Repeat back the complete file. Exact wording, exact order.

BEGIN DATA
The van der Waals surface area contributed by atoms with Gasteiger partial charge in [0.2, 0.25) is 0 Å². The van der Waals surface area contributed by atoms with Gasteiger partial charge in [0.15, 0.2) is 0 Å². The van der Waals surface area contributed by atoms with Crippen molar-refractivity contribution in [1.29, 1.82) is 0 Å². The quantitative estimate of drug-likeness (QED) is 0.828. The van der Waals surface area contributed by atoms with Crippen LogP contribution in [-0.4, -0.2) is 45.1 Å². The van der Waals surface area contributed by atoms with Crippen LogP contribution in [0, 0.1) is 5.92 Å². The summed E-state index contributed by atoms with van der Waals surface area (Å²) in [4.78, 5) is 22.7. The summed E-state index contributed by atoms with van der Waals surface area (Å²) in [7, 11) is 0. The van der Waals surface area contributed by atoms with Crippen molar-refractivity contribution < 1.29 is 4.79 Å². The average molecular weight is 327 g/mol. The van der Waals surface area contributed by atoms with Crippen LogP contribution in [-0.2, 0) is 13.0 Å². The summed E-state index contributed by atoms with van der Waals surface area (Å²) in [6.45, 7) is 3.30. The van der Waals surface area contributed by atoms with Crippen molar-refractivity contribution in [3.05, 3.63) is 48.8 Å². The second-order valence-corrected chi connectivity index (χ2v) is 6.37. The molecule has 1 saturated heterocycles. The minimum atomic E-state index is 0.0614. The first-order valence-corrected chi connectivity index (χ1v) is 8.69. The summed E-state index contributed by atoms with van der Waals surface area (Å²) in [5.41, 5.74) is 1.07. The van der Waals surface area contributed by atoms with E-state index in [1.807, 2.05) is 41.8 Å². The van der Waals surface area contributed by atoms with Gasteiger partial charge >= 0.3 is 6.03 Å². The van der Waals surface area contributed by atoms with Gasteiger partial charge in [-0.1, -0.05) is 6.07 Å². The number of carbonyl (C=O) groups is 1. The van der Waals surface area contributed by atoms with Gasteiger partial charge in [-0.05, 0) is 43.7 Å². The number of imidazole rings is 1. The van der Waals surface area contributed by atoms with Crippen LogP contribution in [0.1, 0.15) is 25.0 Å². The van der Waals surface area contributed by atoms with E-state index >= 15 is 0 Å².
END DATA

The van der Waals surface area contributed by atoms with Gasteiger partial charge in [0.2, 0.25) is 0 Å². The van der Waals surface area contributed by atoms with Gasteiger partial charge in [0.15, 0.2) is 0 Å². The van der Waals surface area contributed by atoms with Crippen molar-refractivity contribution in [1.29, 1.82) is 0 Å². The quantitative estimate of drug-likeness (QED) is 0.828. The van der Waals surface area contributed by atoms with Crippen LogP contribution in [-0.4, -0.2) is 45.1 Å². The van der Waals surface area contributed by atoms with Crippen LogP contribution in [0, 0.1) is 5.92 Å². The summed E-state index contributed by atoms with van der Waals surface area (Å²) in [4.78, 5) is 22.7. The summed E-state index contributed by atoms with van der Waals surface area (Å²) in [7, 11) is 0. The van der Waals surface area contributed by atoms with Crippen molar-refractivity contribution < 1.29 is 4.79 Å². The average molecular weight is 327 g/mol. The van der Waals surface area contributed by atoms with Crippen LogP contribution in [-0.2, 0) is 13.0 Å². The summed E-state index contributed by atoms with van der Waals surface area (Å²) in [6.45, 7) is 3.30. The van der Waals surface area contributed by atoms with Crippen molar-refractivity contribution in [3.05, 3.63) is 48.8 Å². The second-order valence-corrected chi connectivity index (χ2v) is 6.37. The molecule has 1 saturated heterocycles. The minimum atomic E-state index is 0.0614. The first-order valence-corrected chi connectivity index (χ1v) is 8.69. The summed E-state index contributed by atoms with van der Waals surface area (Å²) in [5.41, 5.74) is 1.07. The van der Waals surface area contributed by atoms with E-state index in [1.807, 2.05) is 41.8 Å². The van der Waals surface area contributed by atoms with Gasteiger partial charge >= 0.3 is 6.03 Å². The van der Waals surface area contributed by atoms with Gasteiger partial charge in [-0.1, -0.05) is 6.07 Å². The number of carbonyl (C=O) groups is 1. The van der Waals surface area contributed by atoms with Gasteiger partial charge in [-0.05, 0) is 43.7 Å². The number of imidazole rings is 1. The van der Waals surface area contributed by atoms with Crippen LogP contribution in [0.1, 0.15) is 25.0 Å². The van der Waals surface area contributed by atoms with E-state index >= 15 is 0 Å².